I have my own reasons

We all know at least one person who has a reason for everything that happens to them – good or bad. I am guilty of being one among them. I love to constantly justify my actions. I feel like it is a sign of great intellect to be able to justify your argument with ease. “Why do you always want to be right?” is something I am constantly asked. But it didn’t make sense to me until I came across something.

Hugo Mercier and Dan Sperber totally fucked it up for me the day when they wrote this book called “Enigma of Reason”. In this book, they try to make a compelling argument that reason is not an individual tool, but a social one. I have a feeling it was Hugo who came up with this.

“Reason is flawed, but how badly?

– Enigma of Reason

I have always thought of reasoning as the use of logic in a conversation. Here it is used in a very different context. A man is considered reasonable only when the majority agree with him. The president is considered a reasonable man when he takes a decision where the majority think the same is true. Even I (with all my arrogance) would only consider a person reasonable, if I agree with him in some regard.

This also throws away the fact that having a reason doesn’t make something absolutely correct. So, reasoning has to do more with cooperating and coexisting more than bringing about the individuality in a person.

And it does not always need to be the majority. It can also be whoever has more power to decide what is right. You are not reasonable if you are simply right. Even when a scientist comes up with some idea which might be absolutely true — It is only considered right after a particular group of his peers & superiors agree with it.

My dear friend — ‘Because’

I love using ‘because’ constantly, even if people don’t ask. It saves me from feeling guilty. For example, if I am late to the office and even if no one asks me why I am late, I like to share the reason with at least one of my colleagues. It is stupid considering whatever I say after because is generally a lie. I never tell my colleagues “I came late because I was partying till late in the morning and snoozed my alarm 20 times before deciding to come”. I like to say something more reasonable like “I came in late because my roof started leaking in the middle of the night and I had to get it fixed”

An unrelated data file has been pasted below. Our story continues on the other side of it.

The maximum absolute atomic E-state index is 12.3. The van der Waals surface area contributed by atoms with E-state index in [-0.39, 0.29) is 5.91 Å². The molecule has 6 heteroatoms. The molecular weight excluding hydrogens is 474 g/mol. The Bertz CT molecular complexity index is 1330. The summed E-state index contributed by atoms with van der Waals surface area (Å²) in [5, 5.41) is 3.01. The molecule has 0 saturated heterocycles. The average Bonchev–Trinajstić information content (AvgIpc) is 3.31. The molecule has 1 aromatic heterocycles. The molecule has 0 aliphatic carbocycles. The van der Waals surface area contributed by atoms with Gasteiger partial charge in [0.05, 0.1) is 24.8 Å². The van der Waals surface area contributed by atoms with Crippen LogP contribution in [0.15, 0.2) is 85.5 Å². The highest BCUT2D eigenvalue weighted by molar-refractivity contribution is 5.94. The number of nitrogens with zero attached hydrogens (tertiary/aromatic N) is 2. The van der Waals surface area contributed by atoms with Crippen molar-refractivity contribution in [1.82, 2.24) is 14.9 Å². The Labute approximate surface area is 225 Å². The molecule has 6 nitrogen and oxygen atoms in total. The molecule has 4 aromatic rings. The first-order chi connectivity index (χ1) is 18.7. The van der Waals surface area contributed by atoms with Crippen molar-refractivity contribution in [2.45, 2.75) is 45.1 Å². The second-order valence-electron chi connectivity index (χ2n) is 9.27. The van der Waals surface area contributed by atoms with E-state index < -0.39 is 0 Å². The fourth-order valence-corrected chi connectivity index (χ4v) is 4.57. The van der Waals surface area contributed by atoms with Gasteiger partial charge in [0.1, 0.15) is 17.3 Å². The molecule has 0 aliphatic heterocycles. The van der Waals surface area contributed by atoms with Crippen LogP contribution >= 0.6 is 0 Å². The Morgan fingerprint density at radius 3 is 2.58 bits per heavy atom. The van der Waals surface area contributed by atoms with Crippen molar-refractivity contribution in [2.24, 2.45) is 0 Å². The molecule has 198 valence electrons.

Sometimes we are forced to explain things that are simply unavoidable. For example, when
my wife comes to me and asks: “Why do you love me?”,
Me: “I simply do.”
She asks again: “But why?”
Me: “I just feel it”
Her face expression changes and she asks: “There should be a reason. Why can’t you tell me?”
Me: “I love you because of …..” ( I will go on and on until I see her eyes light up)

There are places where you need to reason with someone. But sometimes reason is just you justifying yourself for getting accepted. In the end of the day we are social animals. We have an inbuilt mechanism that needs acceptance. We like to give meaning to everything we do. But remember that it is just something we evolved to do in order to live together as a species and nothing else.
Next time you try to win an argument with your ‘unique’ reasons, take a step back and be open minded.

“It is based, however, on a convenient fiction: most reasons are after-the-fact rationalizations. Still, this fictional use of reasons plays a central role in human interactions, from the most trivial to the most dramatic.” 

– The Enigma of Reason: A New Theory of Human Understanding

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